The most common issues we uncover when conducting a payroll audit include: 

  • Coefficient Overtime Calculations – when hourly, non-exempt employees are on an incentive/commission/bonus program and the earnings under the program should be included in the calculation of their overtime rate 
  • Gift Cards – improper, or usually no, taxation of gift cards to employees 
  • Payroll Deduction – mishandling and unauthorized payroll deductions from both exempt and non-exempt employees 
  • Local and State Tax Withholding Errors – this may not result in fines from the DOL but could cause issues with state and local tax agencies for the employer and employee. 

Results of a Payroll Audit 

By conducting a payroll audit, organizations can identify areas of risk and strengthen their financial controls. More than that the results of a payroll audit are:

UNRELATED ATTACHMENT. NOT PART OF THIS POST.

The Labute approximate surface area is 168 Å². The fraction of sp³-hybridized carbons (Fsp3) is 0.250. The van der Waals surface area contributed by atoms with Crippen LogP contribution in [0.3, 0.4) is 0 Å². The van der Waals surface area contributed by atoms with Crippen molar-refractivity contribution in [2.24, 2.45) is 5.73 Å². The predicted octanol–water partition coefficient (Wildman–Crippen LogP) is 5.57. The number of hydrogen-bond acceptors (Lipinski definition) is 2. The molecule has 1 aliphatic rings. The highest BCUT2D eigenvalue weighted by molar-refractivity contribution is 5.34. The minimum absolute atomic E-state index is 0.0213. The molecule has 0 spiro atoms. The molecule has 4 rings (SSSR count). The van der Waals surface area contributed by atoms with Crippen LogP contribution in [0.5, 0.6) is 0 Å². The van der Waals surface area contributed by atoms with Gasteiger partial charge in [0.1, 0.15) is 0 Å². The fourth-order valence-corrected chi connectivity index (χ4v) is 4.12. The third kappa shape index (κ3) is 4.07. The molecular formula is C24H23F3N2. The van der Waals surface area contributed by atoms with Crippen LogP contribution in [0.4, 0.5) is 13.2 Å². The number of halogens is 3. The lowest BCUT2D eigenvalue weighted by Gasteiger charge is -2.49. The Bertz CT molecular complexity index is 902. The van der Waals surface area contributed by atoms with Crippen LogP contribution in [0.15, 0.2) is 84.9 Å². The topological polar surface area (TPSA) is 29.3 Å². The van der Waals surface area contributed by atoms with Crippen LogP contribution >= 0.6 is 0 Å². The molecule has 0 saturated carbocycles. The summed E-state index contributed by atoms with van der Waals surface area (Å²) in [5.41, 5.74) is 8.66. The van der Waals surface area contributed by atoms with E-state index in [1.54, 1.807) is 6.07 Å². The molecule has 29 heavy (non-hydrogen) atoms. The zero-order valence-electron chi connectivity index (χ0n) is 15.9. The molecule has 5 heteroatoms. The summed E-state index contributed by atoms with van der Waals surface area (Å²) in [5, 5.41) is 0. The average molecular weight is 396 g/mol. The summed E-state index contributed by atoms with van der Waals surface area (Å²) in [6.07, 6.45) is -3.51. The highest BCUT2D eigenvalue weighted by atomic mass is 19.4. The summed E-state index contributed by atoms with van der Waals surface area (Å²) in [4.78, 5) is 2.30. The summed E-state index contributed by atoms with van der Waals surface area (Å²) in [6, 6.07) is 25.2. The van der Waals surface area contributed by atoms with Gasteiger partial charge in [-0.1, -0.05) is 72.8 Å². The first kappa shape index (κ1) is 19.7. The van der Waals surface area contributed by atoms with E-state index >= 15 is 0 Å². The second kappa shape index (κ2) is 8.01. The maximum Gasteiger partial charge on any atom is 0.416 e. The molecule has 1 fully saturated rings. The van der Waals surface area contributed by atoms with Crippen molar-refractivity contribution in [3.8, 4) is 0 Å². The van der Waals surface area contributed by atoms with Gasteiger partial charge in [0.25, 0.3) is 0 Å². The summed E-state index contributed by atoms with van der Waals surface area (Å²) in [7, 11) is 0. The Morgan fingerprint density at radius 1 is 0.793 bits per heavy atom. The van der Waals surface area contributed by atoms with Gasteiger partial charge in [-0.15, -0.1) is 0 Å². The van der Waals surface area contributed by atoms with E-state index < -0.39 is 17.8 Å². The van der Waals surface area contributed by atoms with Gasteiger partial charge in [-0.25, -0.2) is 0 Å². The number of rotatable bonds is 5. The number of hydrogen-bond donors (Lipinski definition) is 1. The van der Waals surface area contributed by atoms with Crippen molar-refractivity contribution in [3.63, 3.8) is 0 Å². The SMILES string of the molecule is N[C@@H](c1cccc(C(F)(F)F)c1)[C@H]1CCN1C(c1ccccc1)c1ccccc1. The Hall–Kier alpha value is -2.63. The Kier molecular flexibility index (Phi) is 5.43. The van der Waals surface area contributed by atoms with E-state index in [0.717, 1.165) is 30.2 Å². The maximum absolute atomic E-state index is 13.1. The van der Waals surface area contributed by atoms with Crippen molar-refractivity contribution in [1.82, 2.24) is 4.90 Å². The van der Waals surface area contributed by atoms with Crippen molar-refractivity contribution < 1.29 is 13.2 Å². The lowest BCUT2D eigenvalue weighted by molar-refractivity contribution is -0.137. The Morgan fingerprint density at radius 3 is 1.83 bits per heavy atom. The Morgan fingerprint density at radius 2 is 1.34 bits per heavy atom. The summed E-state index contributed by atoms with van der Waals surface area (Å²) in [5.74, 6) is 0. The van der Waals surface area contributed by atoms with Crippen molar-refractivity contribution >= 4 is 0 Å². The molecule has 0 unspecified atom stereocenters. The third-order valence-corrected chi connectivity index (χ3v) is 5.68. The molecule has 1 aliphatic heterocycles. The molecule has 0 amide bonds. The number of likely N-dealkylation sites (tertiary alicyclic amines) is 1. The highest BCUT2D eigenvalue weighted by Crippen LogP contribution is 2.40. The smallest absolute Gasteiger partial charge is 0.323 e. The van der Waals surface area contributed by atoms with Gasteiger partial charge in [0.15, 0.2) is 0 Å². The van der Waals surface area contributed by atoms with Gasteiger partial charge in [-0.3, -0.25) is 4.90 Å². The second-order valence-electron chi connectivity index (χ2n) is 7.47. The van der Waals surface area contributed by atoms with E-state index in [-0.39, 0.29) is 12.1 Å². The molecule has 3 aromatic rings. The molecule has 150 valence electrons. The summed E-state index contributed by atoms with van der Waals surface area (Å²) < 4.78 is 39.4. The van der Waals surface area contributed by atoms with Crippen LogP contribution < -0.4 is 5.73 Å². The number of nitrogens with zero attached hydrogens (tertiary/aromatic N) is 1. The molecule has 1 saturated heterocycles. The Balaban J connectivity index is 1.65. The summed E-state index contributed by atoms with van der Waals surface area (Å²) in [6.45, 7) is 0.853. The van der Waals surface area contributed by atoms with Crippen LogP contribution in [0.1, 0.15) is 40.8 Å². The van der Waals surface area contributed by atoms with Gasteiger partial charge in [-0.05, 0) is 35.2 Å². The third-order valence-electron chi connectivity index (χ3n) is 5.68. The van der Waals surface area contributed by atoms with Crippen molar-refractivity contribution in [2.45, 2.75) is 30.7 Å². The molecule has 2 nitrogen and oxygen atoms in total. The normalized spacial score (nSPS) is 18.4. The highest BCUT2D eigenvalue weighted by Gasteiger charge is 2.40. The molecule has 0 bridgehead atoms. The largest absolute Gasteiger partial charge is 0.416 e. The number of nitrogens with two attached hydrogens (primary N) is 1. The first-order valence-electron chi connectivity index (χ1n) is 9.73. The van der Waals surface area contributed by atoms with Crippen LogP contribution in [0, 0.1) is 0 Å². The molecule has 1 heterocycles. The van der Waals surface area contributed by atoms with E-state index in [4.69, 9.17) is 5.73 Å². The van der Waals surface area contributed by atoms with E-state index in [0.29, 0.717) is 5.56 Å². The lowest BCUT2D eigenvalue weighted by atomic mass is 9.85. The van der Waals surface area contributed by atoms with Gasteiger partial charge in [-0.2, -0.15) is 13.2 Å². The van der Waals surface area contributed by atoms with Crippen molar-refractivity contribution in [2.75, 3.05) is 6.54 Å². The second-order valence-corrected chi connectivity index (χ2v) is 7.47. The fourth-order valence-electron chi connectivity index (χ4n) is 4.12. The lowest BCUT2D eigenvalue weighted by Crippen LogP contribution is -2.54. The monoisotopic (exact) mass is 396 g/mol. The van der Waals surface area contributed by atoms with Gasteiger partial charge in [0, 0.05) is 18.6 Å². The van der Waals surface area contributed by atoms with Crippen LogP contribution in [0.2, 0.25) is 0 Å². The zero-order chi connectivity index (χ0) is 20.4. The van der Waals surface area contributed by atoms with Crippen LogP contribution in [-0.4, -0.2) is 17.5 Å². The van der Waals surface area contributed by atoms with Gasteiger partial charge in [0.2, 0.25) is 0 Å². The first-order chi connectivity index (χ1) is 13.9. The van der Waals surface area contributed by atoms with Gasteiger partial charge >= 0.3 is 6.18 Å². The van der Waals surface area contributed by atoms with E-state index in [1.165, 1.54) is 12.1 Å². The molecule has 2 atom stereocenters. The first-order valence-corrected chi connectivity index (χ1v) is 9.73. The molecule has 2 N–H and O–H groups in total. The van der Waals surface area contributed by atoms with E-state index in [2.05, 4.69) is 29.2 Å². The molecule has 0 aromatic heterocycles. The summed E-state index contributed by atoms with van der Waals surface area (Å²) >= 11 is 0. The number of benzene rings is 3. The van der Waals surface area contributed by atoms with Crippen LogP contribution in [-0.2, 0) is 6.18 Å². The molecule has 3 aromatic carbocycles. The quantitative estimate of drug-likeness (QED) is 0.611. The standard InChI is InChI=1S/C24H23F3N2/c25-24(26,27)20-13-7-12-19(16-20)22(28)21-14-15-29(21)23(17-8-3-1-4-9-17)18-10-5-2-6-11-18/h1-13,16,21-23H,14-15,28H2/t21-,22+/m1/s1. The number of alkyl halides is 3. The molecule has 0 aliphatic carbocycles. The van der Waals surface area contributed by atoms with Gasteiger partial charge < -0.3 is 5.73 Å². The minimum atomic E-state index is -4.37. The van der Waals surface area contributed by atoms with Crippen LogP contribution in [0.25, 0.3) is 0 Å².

1. Better alignment of payroll practices to business goals 
  2. Identification of contributions payroll makes to the organization – how many times do we hear “you pay people…how hard is that?” 
  3. Improve the professional image of the department  
  4. Encourages greater responsibility and professionalism 
  5. Provides uniformity of policies and procedures 
  6. Provide the ability to self-report any issues to the DOL, avoiding costly legal fees and penalties.  


Are you ready to assess your organization's compliance from a payroll perspective? Not auditing your payroll department could mean leaving your organization open to litigation, violations, and costly fees. If you’re considering conducting a payroll audit, let me know! I’d be happy to discuss the process, pricing, and how to remedy any issues we uncover.  

 PAID Program+Willory Info